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Kyle

Does a harness bcd improve shooting uw?

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Hey there,

so I'm dying to get a new bcd especially for uw photography. Of course I've googled and researched "best BCD for underwater photography" and the simple answer is simple: it comes down to personal preference.

 

 

My question to the more experienced divers, does a harness style bcd work better when shooting underwater? Is there better manueverablility? I believe Zeagle makes a few bed's with a harness. And Zeagle are pretty damn tough too.. Also Diverite is supposedly good..

 

 

Ive had my eye on an Apex black ice

 

http://www.scubadiving.com.au/apeks-black-ice-scuba-diving-bcd

 

However, the black ice doesnt have a cumberbun. Is this a big deal? Then there's also no harness.. Which is another worry... But i do love it as it has plenty of d rings that look tough enough to support my nauticam setup.

 

Also, I'm serious about diving, so Should I consider Environmentally sealed regs?

If so what do u prefer?

 

I'm willing to pay good money for great quality when it comes to a bcd and regs. Moneys not an issue to me. It just means Im eating more from the bin. Haha

 

Thanks for your help guys. I appreciate any thoughts and advice. I've seemed to be pulling my hair out and frustrated with so many questions...

Edited by Kyle

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I've recently switched from a traditional Scubapro to a Zeagle Ranger. I made the switch primarily for comfort, after trying my wife's Poseidon a couple of times. The Zeagle harness is indeed a lot more comfortable. But to be honest, I don't find much difference for photography. Adjusting bouyancy and trim is a little more predictable since I use both front and back weights now as oppoosed to a weight belt before. But my old BC did not get in the way to begin with. It may be because I dive only in tropical waters so don't need much weight and hence don't use the BC much for trim - it basically there just to keep the tank on my back.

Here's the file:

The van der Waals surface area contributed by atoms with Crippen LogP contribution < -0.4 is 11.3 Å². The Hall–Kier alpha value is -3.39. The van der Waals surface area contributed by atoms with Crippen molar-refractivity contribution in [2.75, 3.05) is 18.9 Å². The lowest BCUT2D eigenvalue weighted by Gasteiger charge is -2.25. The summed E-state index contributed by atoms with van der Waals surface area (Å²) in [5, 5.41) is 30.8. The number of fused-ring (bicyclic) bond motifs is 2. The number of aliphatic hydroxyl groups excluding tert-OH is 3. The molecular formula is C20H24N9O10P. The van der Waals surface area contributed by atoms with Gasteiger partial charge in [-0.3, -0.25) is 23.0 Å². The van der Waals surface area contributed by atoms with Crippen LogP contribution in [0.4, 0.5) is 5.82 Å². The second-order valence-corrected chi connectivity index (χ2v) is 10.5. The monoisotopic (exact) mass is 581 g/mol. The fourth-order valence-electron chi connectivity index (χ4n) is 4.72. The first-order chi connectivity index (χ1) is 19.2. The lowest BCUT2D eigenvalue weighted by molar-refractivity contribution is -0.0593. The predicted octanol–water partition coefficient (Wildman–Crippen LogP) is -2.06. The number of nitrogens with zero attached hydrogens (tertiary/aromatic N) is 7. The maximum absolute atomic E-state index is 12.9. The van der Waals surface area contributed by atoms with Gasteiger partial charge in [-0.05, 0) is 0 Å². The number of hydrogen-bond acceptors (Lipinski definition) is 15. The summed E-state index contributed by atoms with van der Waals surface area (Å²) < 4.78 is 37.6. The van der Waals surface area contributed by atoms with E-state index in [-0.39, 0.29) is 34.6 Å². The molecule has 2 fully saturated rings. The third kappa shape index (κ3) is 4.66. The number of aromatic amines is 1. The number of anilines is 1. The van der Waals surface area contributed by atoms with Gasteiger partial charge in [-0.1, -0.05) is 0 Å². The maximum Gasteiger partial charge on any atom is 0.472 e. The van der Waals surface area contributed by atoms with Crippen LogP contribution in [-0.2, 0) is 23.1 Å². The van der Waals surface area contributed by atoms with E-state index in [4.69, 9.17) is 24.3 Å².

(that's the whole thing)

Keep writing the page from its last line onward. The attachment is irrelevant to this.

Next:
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I honestly think it makes no difference what BCD you use. I personally prefer a BCD without the corrugated inflater hose. I use a Aqualung Dimension i3 BCD. It's incredibly comfortable, doesn't have the stupid inflater hose dangling down, very easy and intuitive to inflate and deflate without changing your body position. It doesn't have a cummerbund either and I do not miss it at all.

 

For my reg and I prefer small and lightweight, with Miflex hoses. Less jaw-strain and I only really dive in tropical waters, so the seal isn't important.

 

I think whatever you go for, you will enjoy after getting used to it. Try to pick something that seems to suit your needs.

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I dive only wings, Zeagle Ranger and OMS FeatherWight.

The Zeagle is very very sturdy (mine have 1000+ dives on it) and comfortable, but very heavy while the OMS is a very light wing, perfect for traveling.

 

Regarding your question: what makes improving shooting photos and protecting the environment from you is the right buoyancy!

You can achieve thet wit a) experience and b) right wighted and correct weight distribution while the type of BCD is not really so important.

I personally prefer the wing type bcd for several reasons and to be honest, i have some problems with trim for the first minutes when i use a traditional bcd.

 

If you want a for-your-lifetime BCD then i suggest you a Zeagle Ranger, but due it's weight and size it's not very appropriate for traveling by plane.

 

Chris

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Another vote for it doesn't make much difference. Good buoyancy control is the key and with practice you can do that with any old BC.